Generic healthcare drugs soon to be available in the US could save the healthcare system nearly $1m but are less effective than branded drugs currently in use, according to doctors writing in a US journal.

In the Annals of Internal Medicine journal doctors write that trial data suggests that generic HIV drugs are less efficient and could result in 4.4 months of life lost per patient lifetime.

Also, new generic drugs require patients to take one pill three times a day instead of one single pill a day, meaning more patients could forget to take their medication which could also result in reduced efficiency.

However, the lifetime financial savings to the healthcare system would be $42,500 (£26,500) per patient, say the Massachusetts General Hospital investigators.

Lead researcher Dr Rochelle Walensky is reported by the BBC as saying: "This is a trade-off that many of us will find emotionally difficult, and perhaps even ethically impossible, to recommend."

Currently, standard recommended treatment for a HIV patient is a single dose of Atripla, which contains three brand-name antiretrovirals – tenofovir (Viread), emtricitabine (Emtriva) and efavirenz (Sustiva), taken daily.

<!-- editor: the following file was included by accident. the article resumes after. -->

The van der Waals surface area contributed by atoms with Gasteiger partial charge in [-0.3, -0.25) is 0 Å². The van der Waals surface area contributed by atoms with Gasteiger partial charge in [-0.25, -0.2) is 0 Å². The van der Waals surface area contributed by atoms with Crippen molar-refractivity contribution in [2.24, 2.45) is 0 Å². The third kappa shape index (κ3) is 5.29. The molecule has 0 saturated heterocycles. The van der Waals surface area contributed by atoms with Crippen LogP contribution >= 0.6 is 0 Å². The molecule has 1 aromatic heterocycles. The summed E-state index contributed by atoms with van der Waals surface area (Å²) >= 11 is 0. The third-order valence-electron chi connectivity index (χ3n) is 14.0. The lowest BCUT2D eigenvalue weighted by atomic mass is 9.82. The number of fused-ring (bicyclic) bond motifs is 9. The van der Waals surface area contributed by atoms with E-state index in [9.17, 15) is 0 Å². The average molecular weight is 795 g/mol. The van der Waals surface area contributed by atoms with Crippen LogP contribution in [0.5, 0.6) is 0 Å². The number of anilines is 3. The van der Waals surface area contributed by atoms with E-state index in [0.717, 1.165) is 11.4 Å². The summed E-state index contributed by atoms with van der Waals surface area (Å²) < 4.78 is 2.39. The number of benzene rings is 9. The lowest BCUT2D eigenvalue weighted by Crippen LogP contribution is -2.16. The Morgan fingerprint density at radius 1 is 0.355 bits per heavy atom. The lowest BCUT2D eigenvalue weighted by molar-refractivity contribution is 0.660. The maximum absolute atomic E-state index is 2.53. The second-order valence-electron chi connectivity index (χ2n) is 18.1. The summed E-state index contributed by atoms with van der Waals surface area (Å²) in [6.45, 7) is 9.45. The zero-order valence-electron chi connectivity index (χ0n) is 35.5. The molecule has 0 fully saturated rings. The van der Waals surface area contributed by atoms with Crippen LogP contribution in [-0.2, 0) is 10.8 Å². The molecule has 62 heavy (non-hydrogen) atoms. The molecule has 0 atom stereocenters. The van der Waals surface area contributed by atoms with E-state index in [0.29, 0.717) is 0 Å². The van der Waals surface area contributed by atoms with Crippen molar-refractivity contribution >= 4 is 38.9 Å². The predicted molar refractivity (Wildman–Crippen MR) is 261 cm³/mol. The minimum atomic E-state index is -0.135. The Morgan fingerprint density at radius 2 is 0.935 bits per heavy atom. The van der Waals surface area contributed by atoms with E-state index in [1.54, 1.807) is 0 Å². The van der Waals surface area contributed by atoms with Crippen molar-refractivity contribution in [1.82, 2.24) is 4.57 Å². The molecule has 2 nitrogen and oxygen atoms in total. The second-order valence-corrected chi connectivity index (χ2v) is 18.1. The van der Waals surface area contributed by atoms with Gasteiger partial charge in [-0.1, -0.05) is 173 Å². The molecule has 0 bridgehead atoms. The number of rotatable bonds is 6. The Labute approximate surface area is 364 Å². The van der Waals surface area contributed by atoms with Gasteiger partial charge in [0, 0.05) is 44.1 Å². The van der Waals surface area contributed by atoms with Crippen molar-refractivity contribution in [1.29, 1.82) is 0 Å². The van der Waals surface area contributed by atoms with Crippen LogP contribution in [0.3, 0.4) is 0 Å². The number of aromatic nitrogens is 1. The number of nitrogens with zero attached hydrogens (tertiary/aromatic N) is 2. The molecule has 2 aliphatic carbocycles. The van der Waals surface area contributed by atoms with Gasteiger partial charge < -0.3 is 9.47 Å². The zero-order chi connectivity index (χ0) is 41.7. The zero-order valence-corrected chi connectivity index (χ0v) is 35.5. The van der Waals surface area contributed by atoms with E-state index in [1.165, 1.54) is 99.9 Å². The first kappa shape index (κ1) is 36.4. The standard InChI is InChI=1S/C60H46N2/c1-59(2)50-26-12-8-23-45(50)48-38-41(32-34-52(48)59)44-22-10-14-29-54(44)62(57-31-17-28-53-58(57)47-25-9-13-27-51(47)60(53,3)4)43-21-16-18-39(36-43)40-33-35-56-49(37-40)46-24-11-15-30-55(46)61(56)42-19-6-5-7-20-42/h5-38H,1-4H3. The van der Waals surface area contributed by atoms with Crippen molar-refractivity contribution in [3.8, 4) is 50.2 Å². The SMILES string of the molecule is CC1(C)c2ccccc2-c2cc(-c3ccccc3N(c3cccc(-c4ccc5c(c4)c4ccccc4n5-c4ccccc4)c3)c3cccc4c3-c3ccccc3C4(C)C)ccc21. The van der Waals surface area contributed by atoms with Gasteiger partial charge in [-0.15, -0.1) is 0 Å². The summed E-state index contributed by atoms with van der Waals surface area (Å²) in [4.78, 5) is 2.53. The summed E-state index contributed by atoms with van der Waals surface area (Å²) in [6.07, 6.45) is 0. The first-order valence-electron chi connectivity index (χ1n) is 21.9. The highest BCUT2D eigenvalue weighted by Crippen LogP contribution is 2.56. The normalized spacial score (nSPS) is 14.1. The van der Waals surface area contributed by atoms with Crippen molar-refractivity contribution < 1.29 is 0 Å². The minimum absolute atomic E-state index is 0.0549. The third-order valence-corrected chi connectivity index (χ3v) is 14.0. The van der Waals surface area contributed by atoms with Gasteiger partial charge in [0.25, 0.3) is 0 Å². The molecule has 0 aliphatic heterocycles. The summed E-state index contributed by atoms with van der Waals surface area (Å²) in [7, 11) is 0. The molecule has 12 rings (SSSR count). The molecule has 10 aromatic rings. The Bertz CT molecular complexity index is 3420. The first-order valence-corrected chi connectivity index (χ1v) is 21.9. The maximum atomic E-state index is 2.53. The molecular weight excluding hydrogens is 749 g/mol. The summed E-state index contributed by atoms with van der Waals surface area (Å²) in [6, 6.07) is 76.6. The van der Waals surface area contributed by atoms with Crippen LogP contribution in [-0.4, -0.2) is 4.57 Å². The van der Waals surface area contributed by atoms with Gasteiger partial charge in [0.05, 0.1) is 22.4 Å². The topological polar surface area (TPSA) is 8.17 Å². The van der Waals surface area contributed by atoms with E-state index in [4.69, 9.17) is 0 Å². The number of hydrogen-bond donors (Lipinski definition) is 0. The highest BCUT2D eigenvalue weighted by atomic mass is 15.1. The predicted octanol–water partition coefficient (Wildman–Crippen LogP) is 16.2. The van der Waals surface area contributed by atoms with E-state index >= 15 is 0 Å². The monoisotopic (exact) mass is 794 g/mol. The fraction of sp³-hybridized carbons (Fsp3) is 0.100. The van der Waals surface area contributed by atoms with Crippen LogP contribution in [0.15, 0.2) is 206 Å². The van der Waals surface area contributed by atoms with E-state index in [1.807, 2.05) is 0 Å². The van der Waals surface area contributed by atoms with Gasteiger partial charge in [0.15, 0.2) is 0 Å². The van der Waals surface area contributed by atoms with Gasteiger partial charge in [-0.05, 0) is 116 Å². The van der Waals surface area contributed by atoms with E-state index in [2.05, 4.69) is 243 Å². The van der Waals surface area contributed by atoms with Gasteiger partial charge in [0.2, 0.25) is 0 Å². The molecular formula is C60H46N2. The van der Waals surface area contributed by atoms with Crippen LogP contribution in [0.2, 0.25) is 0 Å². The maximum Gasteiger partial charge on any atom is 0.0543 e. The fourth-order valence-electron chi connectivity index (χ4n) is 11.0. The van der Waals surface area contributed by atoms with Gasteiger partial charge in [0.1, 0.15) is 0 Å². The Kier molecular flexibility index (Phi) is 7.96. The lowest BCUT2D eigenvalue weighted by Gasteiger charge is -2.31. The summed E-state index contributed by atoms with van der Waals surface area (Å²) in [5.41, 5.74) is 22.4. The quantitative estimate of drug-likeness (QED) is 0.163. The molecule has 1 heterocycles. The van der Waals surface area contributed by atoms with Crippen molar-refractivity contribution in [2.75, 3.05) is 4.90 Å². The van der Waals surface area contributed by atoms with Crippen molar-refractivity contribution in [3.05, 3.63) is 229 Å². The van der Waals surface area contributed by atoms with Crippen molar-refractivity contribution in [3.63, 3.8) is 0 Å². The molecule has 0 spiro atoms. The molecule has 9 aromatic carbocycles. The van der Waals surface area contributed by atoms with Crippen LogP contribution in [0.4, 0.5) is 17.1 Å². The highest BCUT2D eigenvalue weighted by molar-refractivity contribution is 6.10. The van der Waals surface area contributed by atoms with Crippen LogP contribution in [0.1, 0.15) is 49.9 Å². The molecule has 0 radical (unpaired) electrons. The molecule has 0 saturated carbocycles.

"This is a trade-off that many of us will find emotionally difficult, and perhaps even ethically impossible, to recommend."

Patients could soon start taking brand drug tenofovir alongside a generic version of efavirenz, which is expected to become available soon, and another generic drug that has a similar mechanism of action to emtricitabine that became available in January last year.

Dr Walensky concedes that for those who stick solidly to the treatment regime this generic drug combination could be just as effective. However, those who miss a pill face treatment failure. She added that the situation might be more acceptable if the financial savings were to be redirected to other aspects of HIV treatment.

Jason Warriner of the Terrence Higgins Trust, a UK HIV charity, speaking to the BBC, said: "There are around 7,000 people diagnosed annually in the UK, meaning the cost of anti-HIV drugs is rising year on year.

"With the NHS under unprecedented financial pressure, the spread of the epidemic is a challenge not just for public health but for the public purse.

"Introducing generic medications would be one way for the health service to reduce expenditure, but this must not be at the expense of patient health.

"Anything that compromises the effectiveness of anti-HIV drugs, or makes people less likely to stick to treatments, would be a false economy."

He added: "Effective medications not only keep those living with the virus fit and well, they also help to keep down new infections."

Image: Scanning electron micrograph of HIV-1 (in green) budding from cultured lymphocyte. Image courtesy of the CDC Public Health Image Library.